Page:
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Philip Morris Gets Its Tobacco Bill
A win for market leader, regulators, and nanny-staters may be a loss for public health.


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Jonathan H. Adler

Last week, overwhelming majorities in both houses of Congress passed the Family Smoking Prevention and Tobacco Control Act, authorizing the Food and Drug Administration (FDA) to regulate cigarettes and other tobacco products. The New York Times proclaimed the bill an “enormous victory for public health.” President Obama, himself a sometime smoker who reportedly struggles with nicotine addiction, declared that the legislation “will protect our kids and improve our public health” and is expected to sign it later this week. The bill grants the FDA expansive new regulatory authority, but more regulation does not guarantee greater protection of public health — or the public good.

Anti-smoking groups, such as the Campaign for Tobacco-Free Kids, have long sought FDA regulation of tobacco products and called passage of the bill a “historic victory.” Sen. Edward Kennedy and Rep. Henry Waxman, the bill’s primary sponsors, have sought greater tobacco controls for years. Sen. Dick Durbin proclaimed that the legislation will “protect children and protect America” from the scourge of cigarettes and nicotine addiction. Interestingly enough, the bill also had support of the nation’s largest cigarette manufacturer, Philip Morris, and its parent company, Altria. That alone should clear away some of the euphoric haze surrounding its passage.

The legislation grants the FDA expansive regulatory authority over tobacco products, including their development and advertising. The law will be administered by a new division within the agency and funded by special taxes on tobacco manufacturers that are expected to raise a half-billion dollars per year. So tobacco users will face still higher prices and more restrictions on their favored products. Less clear is whether the new law, taken as a whole, will enhance public health. Some portions of the bill are almost certainly unconstitutional, and others could inhibit the marketing of less dangerous products.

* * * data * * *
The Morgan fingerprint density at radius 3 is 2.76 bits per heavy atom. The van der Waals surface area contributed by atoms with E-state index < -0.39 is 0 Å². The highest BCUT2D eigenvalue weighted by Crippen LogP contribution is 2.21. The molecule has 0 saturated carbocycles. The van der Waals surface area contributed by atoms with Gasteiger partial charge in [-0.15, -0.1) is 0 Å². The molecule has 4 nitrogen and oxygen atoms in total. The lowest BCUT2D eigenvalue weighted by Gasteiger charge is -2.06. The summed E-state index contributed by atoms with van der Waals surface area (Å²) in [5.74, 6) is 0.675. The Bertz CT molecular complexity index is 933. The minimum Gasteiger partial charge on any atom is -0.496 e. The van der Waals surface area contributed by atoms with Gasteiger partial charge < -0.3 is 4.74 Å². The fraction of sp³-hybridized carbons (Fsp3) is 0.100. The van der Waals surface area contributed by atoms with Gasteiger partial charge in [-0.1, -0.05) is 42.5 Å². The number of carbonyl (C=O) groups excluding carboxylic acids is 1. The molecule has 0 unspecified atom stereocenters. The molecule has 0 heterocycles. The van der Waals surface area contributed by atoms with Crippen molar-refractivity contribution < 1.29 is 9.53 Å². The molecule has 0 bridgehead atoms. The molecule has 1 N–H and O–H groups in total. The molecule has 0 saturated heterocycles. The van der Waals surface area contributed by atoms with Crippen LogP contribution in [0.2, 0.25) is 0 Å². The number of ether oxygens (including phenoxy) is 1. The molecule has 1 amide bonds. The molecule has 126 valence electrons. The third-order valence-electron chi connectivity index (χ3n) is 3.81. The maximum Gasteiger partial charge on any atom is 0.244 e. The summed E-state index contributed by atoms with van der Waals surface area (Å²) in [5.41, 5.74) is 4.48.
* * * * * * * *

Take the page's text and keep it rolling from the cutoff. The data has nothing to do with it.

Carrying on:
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The central provisions of the bill establish a new regulatory regime for tobacco. The bill sets specific limits on advertising and promotion, prohibiting sponsorship of sporting and entertainment events, free product giveaways, and advertising in publications with substantial teen readership. The federal government will also regulate vending machine placement, self-service displays, point-of-sale advertising, and over-the-counter sales at retailers. The FDA will have explicit authority to develop additional marketing limitations as it deems appropriate.

Manufacturers will be required to place expanded warning labels on their products and to provide the government with more detailed information about cigarette contents and smoking by-products. The law also bars flavored cigarettes — save for menthol. As the Wall Street Journal reported, “Menthol cigarettes are initially exempt from the ban because of demands from the Congressional Black Caucus. About 75 percent of African-American smokers buy menthol brands.” The leading maker of menthols is Philip Morris.

While supporters trumpet the legislation as a major advance for public health, any benefits will be quite modest. The Congressional Budget Office projects the bill will reduce adult smoking by 2 percent and youth smoking by 11 percent over the next ten years. These reductions will come at the cost of a new regulatory bureaucracy and a more intimate relationship between the federal government and Big Tobacco.

Some provisions could actually hamper the bill’s ostensible purpose of protecting smokers and others from tobacco. The bill grants the FDA the authority to limit nicotine in cigarettes, but not eliminate it altogether. Because nicotine is the reason many people smoke, reducing nicotine levels in cigarettes could have the perverse effect of increasing their risks from smoking: As Boston University’s Michael Siegel explains, “when nicotine levels in cigarettes are reduced, smokers inhale more deeply and smoke more cigarettes in order to maintain their daily nicotine dosage.”

The bill also creates burdensome regulatory requirements for new tobacco products that have the potential to reduce the risk of smoking. Smokeless tobacco products, such as chewing tobacco and “snus,” are hardly risk-free — as their labels will have to disclose under the new law — but such smokeless products are far less hazardous to smokers and non-smokers alike. The risk of lung cancer and heart and respiratory disease from smokeless tobacco is far less than from cigarettes (although the risk of mouth cancer is somewhat greater). There’s also no secondhand smoke from smokeless tobacco. Other products, such as electronic cigarettes that deliver nicotine through water vapor instead of smoke, have further potential to satisfy smokers’ nicotine cravings at lower risk to themselves and others.



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